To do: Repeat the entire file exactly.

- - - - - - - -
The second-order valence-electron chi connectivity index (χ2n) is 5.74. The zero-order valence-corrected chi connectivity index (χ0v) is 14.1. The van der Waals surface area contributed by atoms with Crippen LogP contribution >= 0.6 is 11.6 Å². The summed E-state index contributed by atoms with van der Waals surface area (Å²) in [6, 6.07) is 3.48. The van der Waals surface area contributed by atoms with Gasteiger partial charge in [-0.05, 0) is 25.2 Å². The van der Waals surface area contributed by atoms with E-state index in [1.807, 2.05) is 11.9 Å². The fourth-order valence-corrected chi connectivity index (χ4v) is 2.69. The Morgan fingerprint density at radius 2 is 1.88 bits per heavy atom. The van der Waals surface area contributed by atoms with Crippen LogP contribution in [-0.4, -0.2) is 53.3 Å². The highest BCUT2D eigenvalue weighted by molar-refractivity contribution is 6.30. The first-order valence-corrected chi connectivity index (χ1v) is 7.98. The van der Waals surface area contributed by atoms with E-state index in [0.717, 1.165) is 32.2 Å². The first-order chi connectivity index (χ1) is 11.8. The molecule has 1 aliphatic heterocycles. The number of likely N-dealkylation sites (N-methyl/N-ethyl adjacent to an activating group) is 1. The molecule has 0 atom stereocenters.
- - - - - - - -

The second-order valence-electron chi connectivity index (χ2n) is 5.74. The zero-order valence-corrected chi connectivity index (χ0v) is 14.1. The van der Waals surface area contributed by atoms with Crippen LogP contribution >= 0.6 is 11.6 Å². The summed E-state index contributed by atoms with van der Waals surface area (Å²) in [6, 6.07) is 3.48. The van der Waals surface area contributed by atoms with Gasteiger partial charge in [-0.05, 0) is 25.2 Å². The van der Waals surface area contributed by atoms with E-state index in [1.807, 2.05) is 11.9 Å². The fourth-order valence-corrected chi connectivity index (χ4v) is 2.69. The Morgan fingerprint density at radius 2 is 1.88 bits per heavy atom. The van der Waals surface area contributed by atoms with Crippen LogP contribution in [-0.4, -0.2) is 53.3 Å². The highest BCUT2D eigenvalue weighted by molar-refractivity contribution is 6.30. The first-order valence-corrected chi connectivity index (χ1v) is 7.98. The van der Waals surface area contributed by atoms with E-state index in [0.717, 1.165) is 32.2 Å². The first-order chi connectivity index (χ1) is 11.8. The molecule has 1 aliphatic heterocycles. The number of likely N-dealkylation sites (N-methyl/N-ethyl adjacent to an activating group) is 1. The molecule has 0 atom stereocenters.